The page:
The paper considers the May 2013 position statement of the International Council on Mining and Metals (ICMM) on Indigenous peoples in mining. In particular the paper examines the position statement treatment of the free, prior and informed consent (FPIC) principle as contained in the UN Declaration on the Rights of Indigenous People (UNDRIP) with an especial emphasis on the positions statement’s approach to the ‘consent’ requirement.
This examination is both contextual and textual. Contextually the paper discusses the role and relevance of industry codes of practice (COP) such as the position statement, as well as contemporary notions of corporate social responsibility (CSR) and the extent to which, and mechanisms by which, such codes are considered ‘binding’ by corporations in the absence of legislative obligation. Textually the paper will consider the specific treatment of the consent requirement as outlined in position statement, with a focus upon the apparent ambiguity around whether a project can proceed consistently with the position statement but in spite of the absence of Indigenous consent to it. Analysis of this issue will have regard to a range of publicised views on the FPIC requirement.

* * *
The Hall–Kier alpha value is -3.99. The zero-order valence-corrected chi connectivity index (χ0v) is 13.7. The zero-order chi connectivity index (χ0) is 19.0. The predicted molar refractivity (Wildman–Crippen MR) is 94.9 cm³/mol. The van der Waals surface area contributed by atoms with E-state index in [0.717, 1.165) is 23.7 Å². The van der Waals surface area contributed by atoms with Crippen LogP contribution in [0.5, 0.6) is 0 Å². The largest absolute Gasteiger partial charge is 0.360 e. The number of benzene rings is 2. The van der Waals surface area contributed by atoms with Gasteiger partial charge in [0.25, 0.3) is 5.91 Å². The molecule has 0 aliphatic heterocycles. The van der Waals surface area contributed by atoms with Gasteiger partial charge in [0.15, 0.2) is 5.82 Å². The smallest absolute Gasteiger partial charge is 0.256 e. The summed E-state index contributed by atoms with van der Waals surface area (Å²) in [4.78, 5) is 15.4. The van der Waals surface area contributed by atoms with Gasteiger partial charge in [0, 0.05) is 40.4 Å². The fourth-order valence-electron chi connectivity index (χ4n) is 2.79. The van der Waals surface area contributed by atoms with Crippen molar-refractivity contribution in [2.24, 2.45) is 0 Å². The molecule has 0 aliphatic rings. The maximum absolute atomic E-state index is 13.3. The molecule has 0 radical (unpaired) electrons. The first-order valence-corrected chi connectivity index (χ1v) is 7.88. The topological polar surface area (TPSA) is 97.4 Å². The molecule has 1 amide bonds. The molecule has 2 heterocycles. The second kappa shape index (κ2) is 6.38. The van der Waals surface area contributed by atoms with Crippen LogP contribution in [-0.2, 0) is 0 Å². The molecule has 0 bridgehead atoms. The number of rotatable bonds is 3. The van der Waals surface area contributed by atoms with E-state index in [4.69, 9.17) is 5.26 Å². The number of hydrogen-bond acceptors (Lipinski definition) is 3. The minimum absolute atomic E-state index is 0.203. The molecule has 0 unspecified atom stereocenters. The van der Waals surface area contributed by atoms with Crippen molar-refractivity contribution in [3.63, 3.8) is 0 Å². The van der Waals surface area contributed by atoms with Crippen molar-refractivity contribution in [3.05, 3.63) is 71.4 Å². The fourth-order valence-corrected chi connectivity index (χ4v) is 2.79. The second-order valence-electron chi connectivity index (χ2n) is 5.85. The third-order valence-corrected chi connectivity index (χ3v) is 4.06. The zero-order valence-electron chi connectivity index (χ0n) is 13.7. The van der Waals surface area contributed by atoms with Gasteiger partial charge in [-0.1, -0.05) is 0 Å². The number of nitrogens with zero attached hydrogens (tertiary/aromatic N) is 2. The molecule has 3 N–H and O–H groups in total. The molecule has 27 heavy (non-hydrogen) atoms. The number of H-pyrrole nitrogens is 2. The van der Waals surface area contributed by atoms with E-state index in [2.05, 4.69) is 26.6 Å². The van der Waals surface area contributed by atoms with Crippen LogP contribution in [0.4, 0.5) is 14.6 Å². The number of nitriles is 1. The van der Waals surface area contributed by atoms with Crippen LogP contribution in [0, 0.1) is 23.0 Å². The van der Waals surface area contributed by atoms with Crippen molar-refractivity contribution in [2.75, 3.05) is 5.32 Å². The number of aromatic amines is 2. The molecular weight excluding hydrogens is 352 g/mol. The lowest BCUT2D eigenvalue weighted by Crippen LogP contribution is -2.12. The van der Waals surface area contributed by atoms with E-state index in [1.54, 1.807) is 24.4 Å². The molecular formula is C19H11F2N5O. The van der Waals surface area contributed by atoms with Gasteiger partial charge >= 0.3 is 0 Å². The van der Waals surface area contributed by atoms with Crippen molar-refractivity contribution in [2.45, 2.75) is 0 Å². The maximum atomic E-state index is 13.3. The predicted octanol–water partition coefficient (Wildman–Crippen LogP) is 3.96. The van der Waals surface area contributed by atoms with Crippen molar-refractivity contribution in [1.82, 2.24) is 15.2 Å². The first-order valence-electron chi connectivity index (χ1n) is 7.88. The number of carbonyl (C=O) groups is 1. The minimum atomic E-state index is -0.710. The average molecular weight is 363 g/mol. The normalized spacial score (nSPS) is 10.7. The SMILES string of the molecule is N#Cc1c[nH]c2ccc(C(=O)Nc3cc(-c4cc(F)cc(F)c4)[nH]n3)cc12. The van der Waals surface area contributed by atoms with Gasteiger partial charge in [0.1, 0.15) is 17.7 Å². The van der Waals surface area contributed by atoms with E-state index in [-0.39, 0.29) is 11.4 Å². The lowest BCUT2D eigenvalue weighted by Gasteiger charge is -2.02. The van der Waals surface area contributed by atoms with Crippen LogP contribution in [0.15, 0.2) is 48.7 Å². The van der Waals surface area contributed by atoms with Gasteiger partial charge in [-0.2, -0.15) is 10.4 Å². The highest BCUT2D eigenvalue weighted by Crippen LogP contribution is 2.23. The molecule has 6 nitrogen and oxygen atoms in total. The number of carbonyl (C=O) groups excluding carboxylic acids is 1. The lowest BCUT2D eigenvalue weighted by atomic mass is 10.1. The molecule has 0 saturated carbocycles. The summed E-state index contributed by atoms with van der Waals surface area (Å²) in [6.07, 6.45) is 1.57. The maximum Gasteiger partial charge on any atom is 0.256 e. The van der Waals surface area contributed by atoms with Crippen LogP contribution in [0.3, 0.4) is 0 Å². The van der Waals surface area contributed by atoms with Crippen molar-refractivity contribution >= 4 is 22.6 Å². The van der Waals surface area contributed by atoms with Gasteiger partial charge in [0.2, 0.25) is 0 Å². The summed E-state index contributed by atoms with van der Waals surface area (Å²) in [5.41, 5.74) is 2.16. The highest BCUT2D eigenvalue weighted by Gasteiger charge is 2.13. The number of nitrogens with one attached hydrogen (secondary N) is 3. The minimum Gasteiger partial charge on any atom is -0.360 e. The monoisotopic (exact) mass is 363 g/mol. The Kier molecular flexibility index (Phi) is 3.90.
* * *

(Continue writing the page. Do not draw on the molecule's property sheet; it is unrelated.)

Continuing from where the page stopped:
This paper concludes by considering the prospects for pursuing Indigenous aspirations such as FPIC through the range of opportunities that the evolution of the scope and effect of CSR obligations in the private sector has created. Particular note is made of instances where an industry COP is given statutory force through legislative referential incorporation.